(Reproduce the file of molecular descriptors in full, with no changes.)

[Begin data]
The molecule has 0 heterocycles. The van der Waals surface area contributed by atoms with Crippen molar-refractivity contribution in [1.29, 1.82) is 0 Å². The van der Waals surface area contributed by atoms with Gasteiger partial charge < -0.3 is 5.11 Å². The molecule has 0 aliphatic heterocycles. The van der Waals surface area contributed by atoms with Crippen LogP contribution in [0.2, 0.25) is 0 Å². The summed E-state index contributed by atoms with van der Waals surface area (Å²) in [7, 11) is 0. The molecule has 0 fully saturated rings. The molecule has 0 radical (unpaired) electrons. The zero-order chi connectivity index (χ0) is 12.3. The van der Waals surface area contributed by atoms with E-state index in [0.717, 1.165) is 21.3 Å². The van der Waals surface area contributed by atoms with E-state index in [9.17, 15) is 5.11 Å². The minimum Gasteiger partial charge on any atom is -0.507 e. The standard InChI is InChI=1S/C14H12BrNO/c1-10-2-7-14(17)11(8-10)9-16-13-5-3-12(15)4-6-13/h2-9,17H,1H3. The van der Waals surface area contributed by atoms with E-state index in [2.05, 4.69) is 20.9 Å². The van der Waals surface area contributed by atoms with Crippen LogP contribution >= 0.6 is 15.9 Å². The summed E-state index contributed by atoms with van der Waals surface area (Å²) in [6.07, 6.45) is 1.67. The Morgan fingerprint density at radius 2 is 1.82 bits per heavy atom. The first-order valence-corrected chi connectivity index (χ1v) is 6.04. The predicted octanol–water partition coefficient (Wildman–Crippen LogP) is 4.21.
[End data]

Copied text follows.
The molecule has 0 heterocycles. The van der Waals surface area contributed by atoms with Crippen molar-refractivity contribution in [1.29, 1.82) is 0 Å². The van der Waals surface area contributed by atoms with Gasteiger partial charge < -0.3 is 5.11 Å². The molecule has 0 aliphatic heterocycles. The van der Waals surface area contributed by atoms with Crippen LogP contribution in [0.2, 0.25) is 0 Å². The summed E-state index contributed by atoms with van der Waals surface area (Å²) in [7, 11) is 0. The molecule has 0 fully saturated rings. The molecule has 0 radical (unpaired) electrons. The zero-order chi connectivity index (χ0) is 12.3. The van der Waals surface area contributed by atoms with E-state index in [0.717, 1.165) is 21.3 Å². The van der Waals surface area contributed by atoms with E-state index in [9.17, 15) is 5.11 Å². The minimum Gasteiger partial charge on any atom is -0.507 e. The standard InChI is InChI=1S/C14H12BrNO/c1-10-2-7-14(17)11(8-10)9-16-13-5-3-12(15)4-6-13/h2-9,17H,1H3. The van der Waals surface area contributed by atoms with E-state index in [2.05, 4.69) is 20.9 Å². The van der Waals surface area contributed by atoms with Crippen LogP contribution >= 0.6 is 15.9 Å². The summed E-state index contributed by atoms with van der Waals surface area (Å²) in [6.07, 6.45) is 1.67. The Morgan fingerprint density at radius 2 is 1.82 bits per heavy atom. The first-order valence-corrected chi connectivity index (χ1v) is 6.04. The predicted octanol–water partition coefficient (Wildman–Crippen LogP) is 4.21.